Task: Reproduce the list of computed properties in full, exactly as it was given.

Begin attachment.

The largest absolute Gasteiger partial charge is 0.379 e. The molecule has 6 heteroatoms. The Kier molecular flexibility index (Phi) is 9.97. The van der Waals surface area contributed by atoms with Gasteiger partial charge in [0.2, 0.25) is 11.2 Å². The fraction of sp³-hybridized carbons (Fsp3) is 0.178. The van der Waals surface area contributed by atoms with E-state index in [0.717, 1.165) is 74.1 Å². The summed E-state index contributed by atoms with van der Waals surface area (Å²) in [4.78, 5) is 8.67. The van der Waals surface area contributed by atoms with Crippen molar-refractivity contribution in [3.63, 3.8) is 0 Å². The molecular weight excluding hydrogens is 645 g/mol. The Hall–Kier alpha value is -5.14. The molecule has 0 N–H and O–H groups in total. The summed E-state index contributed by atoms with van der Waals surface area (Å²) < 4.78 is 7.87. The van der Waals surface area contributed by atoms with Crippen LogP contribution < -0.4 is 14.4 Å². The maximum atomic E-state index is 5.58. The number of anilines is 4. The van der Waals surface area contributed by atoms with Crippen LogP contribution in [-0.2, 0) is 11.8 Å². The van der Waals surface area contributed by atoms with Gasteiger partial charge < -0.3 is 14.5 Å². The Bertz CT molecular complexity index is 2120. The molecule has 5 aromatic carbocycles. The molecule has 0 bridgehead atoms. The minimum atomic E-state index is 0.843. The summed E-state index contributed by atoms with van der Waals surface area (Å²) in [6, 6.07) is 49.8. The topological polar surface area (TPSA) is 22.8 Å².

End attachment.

The largest absolute Gasteiger partial charge is 0.379 e. The molecule has 6 heteroatoms. The Kier molecular flexibility index (Phi) is 9.97. The van der Waals surface area contributed by atoms with Gasteiger partial charge in [0.2, 0.25) is 11.2 Å². The fraction of sp³-hybridized carbons (Fsp3) is 0.178. The van der Waals surface area contributed by atoms with E-state index in [0.717, 1.165) is 74.1 Å². The summed E-state index contributed by atoms with van der Waals surface area (Å²) in [4.78, 5) is 8.67. The van der Waals surface area contributed by atoms with Crippen molar-refractivity contribution in [3.63, 3.8) is 0 Å². The molecular weight excluding hydrogens is 645 g/mol. The Hall–Kier alpha value is -5.14. The molecule has 0 N–H and O–H groups in total. The summed E-state index contributed by atoms with van der Waals surface area (Å²) < 4.78 is 7.87. The van der Waals surface area contributed by atoms with Crippen LogP contribution < -0.4 is 14.4 Å². The maximum atomic E-state index is 5.58. The number of anilines is 4. The van der Waals surface area contributed by atoms with Crippen LogP contribution in [-0.2, 0) is 11.8 Å². The van der Waals surface area contributed by atoms with Gasteiger partial charge < -0.3 is 14.5 Å². The Bertz CT molecular complexity index is 2120. The molecule has 5 aromatic carbocycles. The molecule has 0 bridgehead atoms. The minimum atomic E-state index is 0.843. The summed E-state index contributed by atoms with van der Waals surface area (Å²) in [6, 6.07) is 49.8. The topological polar surface area (TPSA) is 22.8 Å².